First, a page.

By Alexander Hornaday
I am absolutely disgusted. I am disgusted that my country is run by an administration content, even eager, to play politics instead of address the real issues of the day. I am, however, even more disgusted, and not a little bit betrayed, that I belong to a counter–movement happy to do the same thing.
On Saturday, Aug. 21, 2010, Iran joined the ranks of the nuclear powered. My political compatriots, seeking the privilege of governing partially on the basis of national security acumen, summarily ignored the threat posed by Iran’s quest for nuclear power. Perhaps we’ll hear from the Right now that Iran’s frightening accomplishment will surely prove a mere pit stop on the road to nuclear weapons.
Iran has been defiantly on this course for years. For the past several weeks, as Iran ever more exuberantly approached its intermediate goal of nuclear power, this administration took the official position that although we don’t like it, we can’t stop it forever, so we won’t try. The Obama administration also deserves credit for the dubious achievement of convincing Israel, the state with even more at risk from a nuclear Iran than the United States, to go with the flow as well. Now that Iran has an operational nuclear power plant, we have likely only months before it and subsequently its vassal states and organizations possess that most awful of weapons of mass destruction. This is unquestionably cause for significant distress, but instead of properly raising the alarm, the Right has treated us to cant objurgations about the religion of some property owners in New York City embarking on a development of questionable taste.
It seemed no elected official or hopeful failed to make some statement about the mosque, the more bombastic of whom called for the project to halt, knowing fully that such entreaties would fall on the developers’ deaf ears and the government, thankfully, cannot do anything about it otherwise. The most venerable bloggers and columnists of the Right, if they made even a peep about Iran, would bury it among thousands of words about who was insufficiently indignant over the Park51 project, barely masking the cynical glee that the President and his ideological sympathizers took a position contrary to 70 percent of the American people. Meanwhile, only the great national security curmudgeon John Bolton and self-described but partially-reformed Trotskyite Christopher Hitchens had the clarity to focus on the actual real-world threat of a nuclear Iran.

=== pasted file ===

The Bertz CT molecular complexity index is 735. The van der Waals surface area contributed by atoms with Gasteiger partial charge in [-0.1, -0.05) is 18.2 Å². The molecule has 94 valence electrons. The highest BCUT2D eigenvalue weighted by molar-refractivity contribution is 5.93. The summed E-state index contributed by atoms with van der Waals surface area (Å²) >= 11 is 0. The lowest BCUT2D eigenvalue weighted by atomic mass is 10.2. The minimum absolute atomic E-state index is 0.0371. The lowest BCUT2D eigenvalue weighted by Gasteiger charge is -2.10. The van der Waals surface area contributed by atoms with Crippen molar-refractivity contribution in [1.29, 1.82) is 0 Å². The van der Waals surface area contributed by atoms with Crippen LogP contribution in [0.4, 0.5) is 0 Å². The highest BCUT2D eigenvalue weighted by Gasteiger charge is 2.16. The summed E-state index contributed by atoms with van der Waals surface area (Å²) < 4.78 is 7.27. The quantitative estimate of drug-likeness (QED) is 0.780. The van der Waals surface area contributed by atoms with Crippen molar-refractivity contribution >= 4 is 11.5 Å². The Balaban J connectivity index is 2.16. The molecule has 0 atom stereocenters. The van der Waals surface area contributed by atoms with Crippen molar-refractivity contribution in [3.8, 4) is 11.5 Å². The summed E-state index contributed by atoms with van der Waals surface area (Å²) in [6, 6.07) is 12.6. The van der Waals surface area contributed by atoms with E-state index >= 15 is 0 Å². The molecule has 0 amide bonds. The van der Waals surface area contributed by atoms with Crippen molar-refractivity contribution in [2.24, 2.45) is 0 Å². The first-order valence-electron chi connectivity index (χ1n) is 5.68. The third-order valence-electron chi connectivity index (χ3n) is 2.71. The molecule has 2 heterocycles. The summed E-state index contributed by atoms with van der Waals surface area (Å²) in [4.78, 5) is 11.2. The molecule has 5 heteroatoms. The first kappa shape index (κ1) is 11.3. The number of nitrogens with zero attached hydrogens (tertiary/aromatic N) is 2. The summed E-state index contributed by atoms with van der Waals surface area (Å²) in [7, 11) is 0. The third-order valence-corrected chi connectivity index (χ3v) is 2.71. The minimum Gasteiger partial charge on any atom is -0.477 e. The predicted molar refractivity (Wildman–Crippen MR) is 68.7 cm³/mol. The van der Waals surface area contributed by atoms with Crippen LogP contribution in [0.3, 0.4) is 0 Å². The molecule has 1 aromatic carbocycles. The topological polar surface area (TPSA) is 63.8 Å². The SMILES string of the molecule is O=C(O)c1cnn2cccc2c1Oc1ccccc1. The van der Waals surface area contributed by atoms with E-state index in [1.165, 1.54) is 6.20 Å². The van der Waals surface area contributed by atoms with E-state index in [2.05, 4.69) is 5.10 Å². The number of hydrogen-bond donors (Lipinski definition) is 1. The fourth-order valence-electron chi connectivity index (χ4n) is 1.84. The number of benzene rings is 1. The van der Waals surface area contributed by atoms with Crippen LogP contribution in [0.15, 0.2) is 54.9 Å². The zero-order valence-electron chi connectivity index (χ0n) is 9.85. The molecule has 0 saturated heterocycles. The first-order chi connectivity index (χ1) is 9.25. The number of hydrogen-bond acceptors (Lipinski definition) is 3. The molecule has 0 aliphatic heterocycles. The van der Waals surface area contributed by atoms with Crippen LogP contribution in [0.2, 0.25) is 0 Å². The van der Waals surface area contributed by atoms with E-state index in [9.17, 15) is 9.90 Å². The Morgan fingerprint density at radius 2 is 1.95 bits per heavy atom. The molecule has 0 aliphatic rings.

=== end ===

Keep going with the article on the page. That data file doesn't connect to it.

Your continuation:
The greatest national security failure of the previous administration was to go after an Iraqi threat that proved imaginary, while turning a blind eye to North Korea’s acquisition of nuclear weapons. Once again we focus too dearly on an exaggerated and imaginary threat while the real security menace grows bolder and better armed. Except this time, not only should we have learned from the mistakes of the last decade, but also the stakes are higher and the distraction more inane. Where North Korea is isolated and largely defensive, Iran is the Pater-state to scores of terrorist networks and calculatingly aggressive. Where Iraq appeared to all observers at the time to be a genuine threat, this mosque is obviously at worst a symbolic affront to good manners.
The Right, too enamored with the illusory vox populi, has utterly neglected to create an issue out of the real national security crises that the current administration has refused to mollify. There is certainly much to object about Obama’s foreign and national security policy, but to enjoy its self-proclaimed superiority on such issues with any credibility, the Right must actually voice objections. Not since Nero tuned his fiddle by the light of the flames of Rome has a government — and the salivating successors to that government — been so unconcerned with the dangers facing its people.
Alexander Hornaday is a local attorney, treasurer for the Denver Republican Party, and an active member of and legal counsel to several right-of-center groups. These are his personal opinions. He can be reached by e-mail at firstname.lastname@example.org.